On reskilling, we identified career paths and backed them up with training. We have a number of online training providers for the people we bring in with access to AWS environment, online learning, and we built a centre of excellence for each set of skills.
Can you describe the process? How long did it take you?
To begin with, it takes time. We started this process in 2016, and we are now starting to see results. It is important to immediately realize that there are things that are out of your control (for example, government recruitment processes) and focus on what you can control. When you focus on what you can control, you realise there are more possibilities than constraints.
So, we started to think about what we were able to do, what incentives could we offer in order to build our pipeline of talent in what was, and remains to be, a very competitive IT job market. We broke our ideas down into short and long-term actions. We immediately focused on re-organising and upskilling our existing workforce. This then created opportunities for a new wave of recruitment, which brought with it new ideas and innovations.
Then we put in place a system of incentives for learning by providing access to learning materials from organisations such as ‘A Cloud Guru’ and ‘PluralSight’, and further supporting our staff by providing financial backing for qualifications such as AWS certifications. We aim to coach and incentivize our leading engineers into becoming evangelists of innovation within their areas of specialty, and further improve and reward them by asking them to attend and speak at important conferences, for example, this year we have brought our Lead Platform Engineer to AWS re:Invent.
We also invested in retraining workers with a degree in Science, Technology, Engineering or Mathematics (STEM subject) into cloud engineers, building additional cloud competencies on their learning foundations and transferable skills.
In other words, you up-skilled your workforce, built a pipeline of new digital talent, and retrained people with the right attitude and foundations into cloud-native engineers. How did you make these changes stick?
This starts from the leadership level – you need to set a clear direction. We told our people: innovate, and you’ll always have our support.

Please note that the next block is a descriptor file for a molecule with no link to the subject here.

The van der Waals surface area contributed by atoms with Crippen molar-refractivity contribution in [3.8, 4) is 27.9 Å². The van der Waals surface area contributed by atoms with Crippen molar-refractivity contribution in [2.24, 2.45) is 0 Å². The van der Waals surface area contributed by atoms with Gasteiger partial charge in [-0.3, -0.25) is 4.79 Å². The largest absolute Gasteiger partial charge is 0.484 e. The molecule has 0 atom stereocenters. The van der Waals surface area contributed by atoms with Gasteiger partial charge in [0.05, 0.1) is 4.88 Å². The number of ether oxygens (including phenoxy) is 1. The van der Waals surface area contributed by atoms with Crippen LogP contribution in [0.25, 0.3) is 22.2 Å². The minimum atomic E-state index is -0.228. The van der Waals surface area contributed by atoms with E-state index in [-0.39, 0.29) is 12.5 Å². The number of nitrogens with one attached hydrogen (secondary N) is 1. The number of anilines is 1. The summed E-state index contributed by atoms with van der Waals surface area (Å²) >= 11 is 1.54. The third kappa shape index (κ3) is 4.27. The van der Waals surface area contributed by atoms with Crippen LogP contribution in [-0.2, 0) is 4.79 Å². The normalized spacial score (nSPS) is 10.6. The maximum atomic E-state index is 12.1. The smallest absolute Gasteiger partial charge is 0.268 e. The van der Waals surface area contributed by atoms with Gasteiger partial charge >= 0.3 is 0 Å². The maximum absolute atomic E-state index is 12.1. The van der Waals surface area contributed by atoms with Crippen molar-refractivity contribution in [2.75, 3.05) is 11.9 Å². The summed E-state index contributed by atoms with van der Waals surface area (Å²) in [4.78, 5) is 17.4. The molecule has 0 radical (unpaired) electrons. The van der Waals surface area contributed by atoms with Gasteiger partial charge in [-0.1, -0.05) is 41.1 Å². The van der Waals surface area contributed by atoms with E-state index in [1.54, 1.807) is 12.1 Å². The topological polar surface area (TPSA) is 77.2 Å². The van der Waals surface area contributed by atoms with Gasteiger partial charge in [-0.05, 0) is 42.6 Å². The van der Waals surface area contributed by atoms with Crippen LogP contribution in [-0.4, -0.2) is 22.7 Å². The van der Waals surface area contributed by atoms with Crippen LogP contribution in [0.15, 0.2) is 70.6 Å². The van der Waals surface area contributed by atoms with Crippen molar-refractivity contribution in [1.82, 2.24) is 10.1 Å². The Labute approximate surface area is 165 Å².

We created a digital centre of excellence where our product teams and engineering squads are situated, with the idea being that having peers located nearby would encourage knowledge-sharing. We have also just opened a new office in Bristol to make the most of being in a geographically-diverse job market.
In parallel, we tried to create and galvanize our engineering communities by encouraging them to run “change jam sessions” aimed at sharing best practice, thinking big and turning ideas into actions. The communities are self-sustaining, but we also inspired them through engagement with industry leaders such as AWS.
We also reminded them that government may not offer them private sector salaries, but we give them the opportunity to serve citizens at a scale that they are unlikely to experience elsewhere, with technologies that are right at the cutting edge.
What challenges do you still face?
Today, we invest in training young graduates. We would like to hire them, but we cannot always offer them a role. We will, therefore, need to change our recruitment principles around aptitude, so we have the strongest recruitment proposition that can be offered. We also need to work harder to continue to attract the most diverse workforce we can. Through our various outreach programmes and collaborations, we’re also working hard to challenge any wider assumptions that girls are not good at tech – which simply isn’t the case.
What do you recommend to your peers who are embarking on this transformation journey do?
Transforming legacy organizations is hard. It requires leaders to change culture, processes, governance, and competencies. But it’s not impossible. Get your roadmap in place and make sure you have the right building blocks. Make sure you have achievable goals that build toward your long-term vision.